Letters to the Editor
Electronic medication management
- Lyn-li Lim, Kylie D’Arcy-Evans, Sonia Koning, Ian Whyte
- Aust Prescr 2018;41:100
- 1 August 2018
- DOI: 10.18773/austprescr.2018.036
We read the editorial by Robert Pearce and Ian Whyte with interest.1 We agree that electronic medication management is a step forward in access to prescribing and administration records with capability for passive and active decision support.
Electronic medication systems have positively impacted the antimicrobial stewardship post-prescribing rounds conducted at our health service. At the click of a button, we get a snapshot of all current hospital inpatients prescribed an antimicrobial. This significantly improves efficiency. Also, electronic approval rates for restricted antimicrobials have increased significantly related to the embedded clinical-decision support that alerts prescribers when a restricted antimicrobial is being prescribed. We recognise, however, that this has not removed the need for a separate electronic approval system for antimicrobials, or antimicrobial stewardship post-prescribing rounds.
We acknowledge that the challenges of implementing electronic medication management include developing a clear process of local stakeholders having input and being able to provide timely feedback on local improvements to generic software. For antimicrobials, we have recommended changes on common dosing and turning on of some alerts that were initially turned off to minimise alert fatigue.
Electronic medication management also offers new opportunities to practise antimicrobial stewardship. It is easy and fast to identify patients on any antimicrobial, not just the restricted ones that have made it into the electronic antimicrobial approval system. This allows the scope of antimicrobial stewardship teams to potentially expand to review prescribing practice for non-restricted antimicrobials rather than traditionally relying on usage data.
Antimicrobial stewardship physician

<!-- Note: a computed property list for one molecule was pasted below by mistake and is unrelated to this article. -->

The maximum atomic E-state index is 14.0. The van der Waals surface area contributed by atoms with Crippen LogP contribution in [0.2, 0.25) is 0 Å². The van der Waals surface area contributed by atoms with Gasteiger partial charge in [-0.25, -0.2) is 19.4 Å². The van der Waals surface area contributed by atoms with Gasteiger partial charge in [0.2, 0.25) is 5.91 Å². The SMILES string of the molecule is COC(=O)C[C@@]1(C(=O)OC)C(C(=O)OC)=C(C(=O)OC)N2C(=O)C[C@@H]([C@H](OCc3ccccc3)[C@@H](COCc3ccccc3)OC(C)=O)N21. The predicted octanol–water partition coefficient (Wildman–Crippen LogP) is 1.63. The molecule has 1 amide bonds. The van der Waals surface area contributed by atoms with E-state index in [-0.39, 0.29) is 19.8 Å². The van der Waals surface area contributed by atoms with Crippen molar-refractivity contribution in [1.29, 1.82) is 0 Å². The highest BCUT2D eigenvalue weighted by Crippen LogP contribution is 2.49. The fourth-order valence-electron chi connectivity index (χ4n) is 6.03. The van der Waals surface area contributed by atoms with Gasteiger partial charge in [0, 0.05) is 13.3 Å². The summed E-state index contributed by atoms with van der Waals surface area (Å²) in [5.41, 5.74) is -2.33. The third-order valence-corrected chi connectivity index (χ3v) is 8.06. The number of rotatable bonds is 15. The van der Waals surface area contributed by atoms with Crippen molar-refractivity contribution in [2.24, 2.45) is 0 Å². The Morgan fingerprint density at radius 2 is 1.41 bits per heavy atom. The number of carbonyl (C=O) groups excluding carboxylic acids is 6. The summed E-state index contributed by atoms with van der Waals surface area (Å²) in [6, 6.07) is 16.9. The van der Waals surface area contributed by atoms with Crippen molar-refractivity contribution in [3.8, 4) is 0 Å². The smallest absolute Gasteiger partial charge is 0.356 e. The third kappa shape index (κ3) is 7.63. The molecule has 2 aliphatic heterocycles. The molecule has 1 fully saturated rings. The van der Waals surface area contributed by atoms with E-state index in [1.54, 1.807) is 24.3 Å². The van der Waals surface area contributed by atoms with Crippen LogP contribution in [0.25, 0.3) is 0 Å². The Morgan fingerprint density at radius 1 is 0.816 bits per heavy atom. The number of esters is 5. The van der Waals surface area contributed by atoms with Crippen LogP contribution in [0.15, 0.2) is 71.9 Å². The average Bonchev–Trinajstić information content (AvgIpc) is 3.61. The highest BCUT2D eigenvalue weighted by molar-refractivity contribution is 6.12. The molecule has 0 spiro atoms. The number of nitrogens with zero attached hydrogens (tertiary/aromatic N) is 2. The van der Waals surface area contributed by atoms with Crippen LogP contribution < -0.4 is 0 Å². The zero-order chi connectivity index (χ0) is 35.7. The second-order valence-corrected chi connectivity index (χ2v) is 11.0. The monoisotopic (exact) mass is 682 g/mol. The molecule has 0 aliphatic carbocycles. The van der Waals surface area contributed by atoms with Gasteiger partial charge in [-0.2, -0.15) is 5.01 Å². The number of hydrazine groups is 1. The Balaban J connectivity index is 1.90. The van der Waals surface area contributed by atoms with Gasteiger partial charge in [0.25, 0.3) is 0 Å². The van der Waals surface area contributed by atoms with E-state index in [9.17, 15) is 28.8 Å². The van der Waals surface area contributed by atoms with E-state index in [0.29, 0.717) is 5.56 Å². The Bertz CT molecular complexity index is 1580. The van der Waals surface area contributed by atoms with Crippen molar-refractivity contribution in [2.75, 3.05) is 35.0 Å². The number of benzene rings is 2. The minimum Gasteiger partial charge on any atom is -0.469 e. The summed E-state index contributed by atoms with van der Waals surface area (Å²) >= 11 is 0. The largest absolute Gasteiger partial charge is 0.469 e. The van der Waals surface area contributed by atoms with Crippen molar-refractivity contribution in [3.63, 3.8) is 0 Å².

Antimicrobial stewardship pharmacist
Lead antimicrobial stewardship pharmacist
Eastern Health, Melbourne
Ian Whyte, one of the author’s of the article, comments:
This correspondence highlights the significant advantages of having rapid access to individual prescribing information. This is not only true in antimicrobial stewardship, but also for reviewing the use of high-risk drugs such as anticoagulants, for auditing venous thromboembolism prophylaxis and for medication reconciliation.
Electronic medication management should provide opportunities for other groups of clinicians to streamline their processes, as the antimicrobial stewardship group in Eastern Health has shown.
The Editorial Executive Committee welcomes letters, which should be less than 250 words. Before a decision to publish is made, letters which refer to a published article may be sent to the author for a response. Any letter may be sent to an expert for comment. When letters are published, they are usually accompanied in the same issue by any responses or comments. The Committee screens out discourteous, inaccurate or libellous statements. The letters are sub-edited before publication. Authors are required to declare any conflicts of interest. The Committee's decision on publication is final.
Antimicrobial stewardship physician, Eastern Health, Melbourne
Antimicrobial stewardship pharmacist, Eastern Health, Melbourne
Lead antimicrobial stewardship pharmacist, Eastern Health, Melbourne
Director, Clinical Toxicology and Pharmacology, Calvary Mater Newcastle, Hunter New England Local Health District, New South Wales